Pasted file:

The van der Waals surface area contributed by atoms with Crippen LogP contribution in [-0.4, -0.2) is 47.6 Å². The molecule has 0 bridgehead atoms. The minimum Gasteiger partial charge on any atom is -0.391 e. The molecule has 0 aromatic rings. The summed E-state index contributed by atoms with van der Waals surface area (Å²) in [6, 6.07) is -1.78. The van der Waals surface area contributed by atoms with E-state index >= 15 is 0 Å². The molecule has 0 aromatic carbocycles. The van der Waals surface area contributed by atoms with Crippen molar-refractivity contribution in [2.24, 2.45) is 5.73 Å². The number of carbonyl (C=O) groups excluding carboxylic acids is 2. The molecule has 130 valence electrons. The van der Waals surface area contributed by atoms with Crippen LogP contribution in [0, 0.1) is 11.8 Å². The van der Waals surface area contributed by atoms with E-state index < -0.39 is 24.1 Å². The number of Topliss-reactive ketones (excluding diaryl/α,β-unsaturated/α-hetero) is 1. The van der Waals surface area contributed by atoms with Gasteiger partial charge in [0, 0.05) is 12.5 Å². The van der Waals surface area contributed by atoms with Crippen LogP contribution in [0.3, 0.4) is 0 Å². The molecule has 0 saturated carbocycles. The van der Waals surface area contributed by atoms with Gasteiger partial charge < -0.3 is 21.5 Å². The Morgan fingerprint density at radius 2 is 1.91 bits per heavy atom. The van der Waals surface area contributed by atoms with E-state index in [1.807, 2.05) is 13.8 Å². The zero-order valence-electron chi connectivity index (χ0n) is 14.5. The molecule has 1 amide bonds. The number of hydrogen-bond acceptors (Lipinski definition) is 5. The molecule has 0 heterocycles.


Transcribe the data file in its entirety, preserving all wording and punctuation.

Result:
The van der Waals surface area contributed by atoms with Crippen LogP contribution in [-0.4, -0.2) is 47.6 Å². The molecule has 0 bridgehead atoms. The minimum Gasteiger partial charge on any atom is -0.391 e. The molecule has 0 aromatic rings. The summed E-state index contributed by atoms with van der Waals surface area (Å²) in [6, 6.07) is -1.78. The van der Waals surface area contributed by atoms with E-state index >= 15 is 0 Å². The molecule has 0 aromatic carbocycles. The van der Waals surface area contributed by atoms with Crippen molar-refractivity contribution in [2.24, 2.45) is 5.73 Å². The number of carbonyl (C=O) groups excluding carboxylic acids is 2. The molecule has 130 valence electrons. The van der Waals surface area contributed by atoms with Crippen LogP contribution in [0, 0.1) is 11.8 Å². The van der Waals surface area contributed by atoms with E-state index < -0.39 is 24.1 Å². The number of Topliss-reactive ketones (excluding diaryl/α,β-unsaturated/α-hetero) is 1. The van der Waals surface area contributed by atoms with Gasteiger partial charge in [0, 0.05) is 12.5 Å². The van der Waals surface area contributed by atoms with Crippen LogP contribution in [0.3, 0.4) is 0 Å². The molecule has 0 saturated carbocycles. The van der Waals surface area contributed by atoms with Gasteiger partial charge < -0.3 is 21.5 Å². The Morgan fingerprint density at radius 2 is 1.91 bits per heavy atom. The van der Waals surface area contributed by atoms with E-state index in [1.807, 2.05) is 13.8 Å². The zero-order valence-electron chi connectivity index (χ0n) is 14.5. The molecule has 1 amide bonds. The number of hydrogen-bond acceptors (Lipinski definition) is 5. The molecule has 0 heterocycles.